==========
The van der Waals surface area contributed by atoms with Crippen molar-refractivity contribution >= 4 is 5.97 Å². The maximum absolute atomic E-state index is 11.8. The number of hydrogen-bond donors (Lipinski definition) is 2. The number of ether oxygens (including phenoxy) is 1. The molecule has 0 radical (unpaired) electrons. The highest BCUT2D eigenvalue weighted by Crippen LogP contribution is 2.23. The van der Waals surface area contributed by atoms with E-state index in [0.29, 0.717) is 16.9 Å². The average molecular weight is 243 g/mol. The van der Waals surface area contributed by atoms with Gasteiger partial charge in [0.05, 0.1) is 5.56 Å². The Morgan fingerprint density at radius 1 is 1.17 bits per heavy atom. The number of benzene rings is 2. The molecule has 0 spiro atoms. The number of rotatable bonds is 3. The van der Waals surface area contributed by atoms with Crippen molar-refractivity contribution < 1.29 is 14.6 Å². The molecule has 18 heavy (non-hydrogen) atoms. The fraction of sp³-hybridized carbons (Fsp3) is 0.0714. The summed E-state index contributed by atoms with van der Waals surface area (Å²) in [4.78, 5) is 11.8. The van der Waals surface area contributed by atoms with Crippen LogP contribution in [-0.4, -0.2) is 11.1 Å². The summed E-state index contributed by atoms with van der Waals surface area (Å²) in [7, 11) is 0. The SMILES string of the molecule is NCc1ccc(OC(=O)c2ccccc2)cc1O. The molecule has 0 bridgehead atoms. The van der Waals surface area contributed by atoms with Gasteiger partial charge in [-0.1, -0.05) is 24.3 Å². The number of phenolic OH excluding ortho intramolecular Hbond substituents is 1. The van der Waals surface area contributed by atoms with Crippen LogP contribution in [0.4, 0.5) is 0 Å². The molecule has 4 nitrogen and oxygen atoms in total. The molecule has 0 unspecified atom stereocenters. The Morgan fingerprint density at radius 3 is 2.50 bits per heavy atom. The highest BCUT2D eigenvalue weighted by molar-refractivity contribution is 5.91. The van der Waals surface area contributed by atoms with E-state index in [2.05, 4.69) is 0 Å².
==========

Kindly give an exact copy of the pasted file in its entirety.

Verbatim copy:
The van der Waals surface area contributed by atoms with Crippen molar-refractivity contribution >= 4 is 5.97 Å². The maximum absolute atomic E-state index is 11.8. The number of hydrogen-bond donors (Lipinski definition) is 2. The number of ether oxygens (including phenoxy) is 1. The molecule has 0 radical (unpaired) electrons. The highest BCUT2D eigenvalue weighted by Crippen LogP contribution is 2.23. The van der Waals surface area contributed by atoms with E-state index in [0.29, 0.717) is 16.9 Å². The average molecular weight is 243 g/mol. The van der Waals surface area contributed by atoms with Gasteiger partial charge in [0.05, 0.1) is 5.56 Å². The Morgan fingerprint density at radius 1 is 1.17 bits per heavy atom. The number of benzene rings is 2. The molecule has 0 spiro atoms. The number of rotatable bonds is 3. The van der Waals surface area contributed by atoms with Crippen molar-refractivity contribution < 1.29 is 14.6 Å². The molecule has 18 heavy (non-hydrogen) atoms. The fraction of sp³-hybridized carbons (Fsp3) is 0.0714. The summed E-state index contributed by atoms with van der Waals surface area (Å²) in [4.78, 5) is 11.8. The van der Waals surface area contributed by atoms with Crippen LogP contribution in [-0.4, -0.2) is 11.1 Å². The summed E-state index contributed by atoms with van der Waals surface area (Å²) in [7, 11) is 0. The SMILES string of the molecule is NCc1ccc(OC(=O)c2ccccc2)cc1O. The molecule has 0 bridgehead atoms. The van der Waals surface area contributed by atoms with Gasteiger partial charge in [-0.1, -0.05) is 24.3 Å². The number of phenolic OH excluding ortho intramolecular Hbond substituents is 1. The van der Waals surface area contributed by atoms with Crippen LogP contribution in [0.4, 0.5) is 0 Å². The molecule has 4 nitrogen and oxygen atoms in total. The molecule has 0 unspecified atom stereocenters. The Morgan fingerprint density at radius 3 is 2.50 bits per heavy atom. The highest BCUT2D eigenvalue weighted by molar-refractivity contribution is 5.91. The van der Waals surface area contributed by atoms with E-state index in [2.05, 4.69) is 0 Å².